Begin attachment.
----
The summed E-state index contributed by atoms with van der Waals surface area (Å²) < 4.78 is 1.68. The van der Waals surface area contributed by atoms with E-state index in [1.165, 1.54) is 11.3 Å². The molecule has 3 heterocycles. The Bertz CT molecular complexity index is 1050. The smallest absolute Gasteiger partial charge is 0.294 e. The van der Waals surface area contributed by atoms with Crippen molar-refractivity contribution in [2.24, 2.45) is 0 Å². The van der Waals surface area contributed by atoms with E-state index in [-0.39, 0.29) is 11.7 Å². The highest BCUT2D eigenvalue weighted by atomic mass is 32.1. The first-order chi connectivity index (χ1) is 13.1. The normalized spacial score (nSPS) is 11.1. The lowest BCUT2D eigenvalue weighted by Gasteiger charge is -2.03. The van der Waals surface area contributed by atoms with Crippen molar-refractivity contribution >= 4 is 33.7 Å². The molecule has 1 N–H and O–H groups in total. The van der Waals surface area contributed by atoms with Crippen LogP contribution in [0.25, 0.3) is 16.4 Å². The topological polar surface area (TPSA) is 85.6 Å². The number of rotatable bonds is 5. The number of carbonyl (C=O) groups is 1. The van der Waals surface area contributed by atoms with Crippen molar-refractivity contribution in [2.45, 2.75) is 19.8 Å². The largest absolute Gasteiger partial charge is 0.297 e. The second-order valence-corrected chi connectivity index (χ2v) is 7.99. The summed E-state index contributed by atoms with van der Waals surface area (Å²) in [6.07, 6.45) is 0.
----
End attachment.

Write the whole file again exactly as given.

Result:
The summed E-state index contributed by atoms with van der Waals surface area (Å²) < 4.78 is 1.68. The van der Waals surface area contributed by atoms with E-state index in [1.165, 1.54) is 11.3 Å². The molecule has 3 heterocycles. The Bertz CT molecular complexity index is 1050. The smallest absolute Gasteiger partial charge is 0.294 e. The van der Waals surface area contributed by atoms with Crippen molar-refractivity contribution in [2.24, 2.45) is 0 Å². The van der Waals surface area contributed by atoms with E-state index in [-0.39, 0.29) is 11.7 Å². The highest BCUT2D eigenvalue weighted by atomic mass is 32.1. The first-order chi connectivity index (χ1) is 13.1. The normalized spacial score (nSPS) is 11.1. The lowest BCUT2D eigenvalue weighted by Gasteiger charge is -2.03. The van der Waals surface area contributed by atoms with Crippen molar-refractivity contribution >= 4 is 33.7 Å². The molecule has 1 N–H and O–H groups in total. The van der Waals surface area contributed by atoms with Crippen LogP contribution in [0.25, 0.3) is 16.4 Å². The topological polar surface area (TPSA) is 85.6 Å². The number of rotatable bonds is 5. The number of carbonyl (C=O) groups is 1. The van der Waals surface area contributed by atoms with Crippen molar-refractivity contribution in [2.45, 2.75) is 19.8 Å². The largest absolute Gasteiger partial charge is 0.297 e. The second-order valence-corrected chi connectivity index (χ2v) is 7.99. The summed E-state index contributed by atoms with van der Waals surface area (Å²) in [6.07, 6.45) is 0.